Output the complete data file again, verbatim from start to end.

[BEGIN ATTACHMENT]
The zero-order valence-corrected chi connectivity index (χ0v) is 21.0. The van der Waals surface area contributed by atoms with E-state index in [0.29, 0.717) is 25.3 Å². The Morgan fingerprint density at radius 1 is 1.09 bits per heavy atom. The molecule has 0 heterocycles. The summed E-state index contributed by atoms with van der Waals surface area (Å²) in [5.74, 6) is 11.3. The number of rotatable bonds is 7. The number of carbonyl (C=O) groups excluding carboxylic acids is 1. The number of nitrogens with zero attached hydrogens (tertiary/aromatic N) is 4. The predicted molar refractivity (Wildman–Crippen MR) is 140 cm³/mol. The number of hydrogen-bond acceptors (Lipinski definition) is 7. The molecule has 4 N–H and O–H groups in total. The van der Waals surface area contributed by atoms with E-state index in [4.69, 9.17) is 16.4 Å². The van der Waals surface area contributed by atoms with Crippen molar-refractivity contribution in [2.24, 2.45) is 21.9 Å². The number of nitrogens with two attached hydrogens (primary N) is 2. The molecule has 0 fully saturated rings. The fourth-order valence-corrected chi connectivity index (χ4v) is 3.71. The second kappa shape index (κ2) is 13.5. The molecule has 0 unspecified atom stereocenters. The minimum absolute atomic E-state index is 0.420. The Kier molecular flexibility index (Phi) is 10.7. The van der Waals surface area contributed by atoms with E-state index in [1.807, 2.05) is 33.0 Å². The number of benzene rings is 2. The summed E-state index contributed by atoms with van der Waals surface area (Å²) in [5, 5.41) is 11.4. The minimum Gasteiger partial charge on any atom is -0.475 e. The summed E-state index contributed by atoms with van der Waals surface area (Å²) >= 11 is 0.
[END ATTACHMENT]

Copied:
The zero-order valence-corrected chi connectivity index (χ0v) is 21.0. The van der Waals surface area contributed by atoms with E-state index in [0.29, 0.717) is 25.3 Å². The Morgan fingerprint density at radius 1 is 1.09 bits per heavy atom. The molecule has 0 heterocycles. The summed E-state index contributed by atoms with van der Waals surface area (Å²) in [5.74, 6) is 11.3. The number of rotatable bonds is 7. The number of carbonyl (C=O) groups excluding carboxylic acids is 1. The number of nitrogens with zero attached hydrogens (tertiary/aromatic N) is 4. The predicted molar refractivity (Wildman–Crippen MR) is 140 cm³/mol. The number of hydrogen-bond acceptors (Lipinski definition) is 7. The molecule has 4 N–H and O–H groups in total. The van der Waals surface area contributed by atoms with E-state index in [4.69, 9.17) is 16.4 Å². The van der Waals surface area contributed by atoms with Crippen molar-refractivity contribution in [2.24, 2.45) is 21.9 Å². The number of nitrogens with two attached hydrogens (primary N) is 2. The molecule has 0 fully saturated rings. The fourth-order valence-corrected chi connectivity index (χ4v) is 3.71. The second kappa shape index (κ2) is 13.5. The molecule has 0 unspecified atom stereocenters. The minimum absolute atomic E-state index is 0.420. The Kier molecular flexibility index (Phi) is 10.7. The van der Waals surface area contributed by atoms with E-state index in [1.807, 2.05) is 33.0 Å². The number of benzene rings is 2. The summed E-state index contributed by atoms with van der Waals surface area (Å²) in [5, 5.41) is 11.4. The minimum Gasteiger partial charge on any atom is -0.475 e. The summed E-state index contributed by atoms with van der Waals surface area (Å²) >= 11 is 0.